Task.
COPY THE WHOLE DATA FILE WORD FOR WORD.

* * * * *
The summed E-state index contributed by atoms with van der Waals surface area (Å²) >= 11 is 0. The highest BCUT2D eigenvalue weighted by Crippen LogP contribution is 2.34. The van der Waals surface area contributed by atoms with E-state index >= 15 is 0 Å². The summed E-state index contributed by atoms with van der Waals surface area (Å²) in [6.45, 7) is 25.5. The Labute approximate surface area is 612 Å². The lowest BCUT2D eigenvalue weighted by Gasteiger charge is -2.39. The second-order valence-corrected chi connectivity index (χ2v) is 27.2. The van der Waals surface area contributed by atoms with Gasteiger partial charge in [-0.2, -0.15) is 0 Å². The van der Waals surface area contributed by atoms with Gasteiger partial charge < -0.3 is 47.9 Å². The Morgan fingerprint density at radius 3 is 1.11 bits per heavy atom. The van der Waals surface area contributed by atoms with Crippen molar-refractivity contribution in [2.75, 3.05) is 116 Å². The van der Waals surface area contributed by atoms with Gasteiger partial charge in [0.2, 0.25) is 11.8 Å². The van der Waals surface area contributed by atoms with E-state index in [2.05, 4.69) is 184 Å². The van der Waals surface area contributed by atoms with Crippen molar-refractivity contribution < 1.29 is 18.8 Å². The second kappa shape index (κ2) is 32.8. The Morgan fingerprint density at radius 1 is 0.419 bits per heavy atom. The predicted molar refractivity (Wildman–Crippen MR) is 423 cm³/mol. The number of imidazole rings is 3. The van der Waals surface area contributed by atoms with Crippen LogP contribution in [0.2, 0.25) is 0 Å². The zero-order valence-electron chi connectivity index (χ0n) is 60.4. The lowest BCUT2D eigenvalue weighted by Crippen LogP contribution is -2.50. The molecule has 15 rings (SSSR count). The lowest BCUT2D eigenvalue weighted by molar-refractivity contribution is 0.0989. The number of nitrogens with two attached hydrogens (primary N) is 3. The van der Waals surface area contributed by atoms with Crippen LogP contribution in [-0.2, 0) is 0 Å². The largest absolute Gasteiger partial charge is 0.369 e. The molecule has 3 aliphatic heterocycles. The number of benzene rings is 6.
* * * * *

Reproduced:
The summed E-state index contributed by atoms with van der Waals surface area (Å²) >= 11 is 0. The highest BCUT2D eigenvalue weighted by Crippen LogP contribution is 2.34. The van der Waals surface area contributed by atoms with E-state index >= 15 is 0 Å². The summed E-state index contributed by atoms with van der Waals surface area (Å²) in [6.45, 7) is 25.5. The Labute approximate surface area is 612 Å². The lowest BCUT2D eigenvalue weighted by Gasteiger charge is -2.39. The second-order valence-corrected chi connectivity index (χ2v) is 27.2. The van der Waals surface area contributed by atoms with Gasteiger partial charge in [-0.2, -0.15) is 0 Å². The van der Waals surface area contributed by atoms with Gasteiger partial charge < -0.3 is 47.9 Å². The Morgan fingerprint density at radius 3 is 1.11 bits per heavy atom. The van der Waals surface area contributed by atoms with Crippen molar-refractivity contribution in [2.75, 3.05) is 116 Å². The van der Waals surface area contributed by atoms with Gasteiger partial charge in [0.2, 0.25) is 11.8 Å². The van der Waals surface area contributed by atoms with E-state index in [2.05, 4.69) is 184 Å². The van der Waals surface area contributed by atoms with Crippen molar-refractivity contribution < 1.29 is 18.8 Å². The second kappa shape index (κ2) is 32.8. The Morgan fingerprint density at radius 1 is 0.419 bits per heavy atom. The predicted molar refractivity (Wildman–Crippen MR) is 423 cm³/mol. The number of imidazole rings is 3. The van der Waals surface area contributed by atoms with Crippen LogP contribution in [0.2, 0.25) is 0 Å². The zero-order valence-electron chi connectivity index (χ0n) is 60.4. The lowest BCUT2D eigenvalue weighted by Crippen LogP contribution is -2.50. The molecule has 15 rings (SSSR count). The lowest BCUT2D eigenvalue weighted by molar-refractivity contribution is 0.0989. The number of nitrogens with two attached hydrogens (primary N) is 3. The van der Waals surface area contributed by atoms with Crippen LogP contribution in [-0.2, 0) is 0 Å². The largest absolute Gasteiger partial charge is 0.369 e. The molecule has 3 aliphatic heterocycles. The number of benzene rings is 6.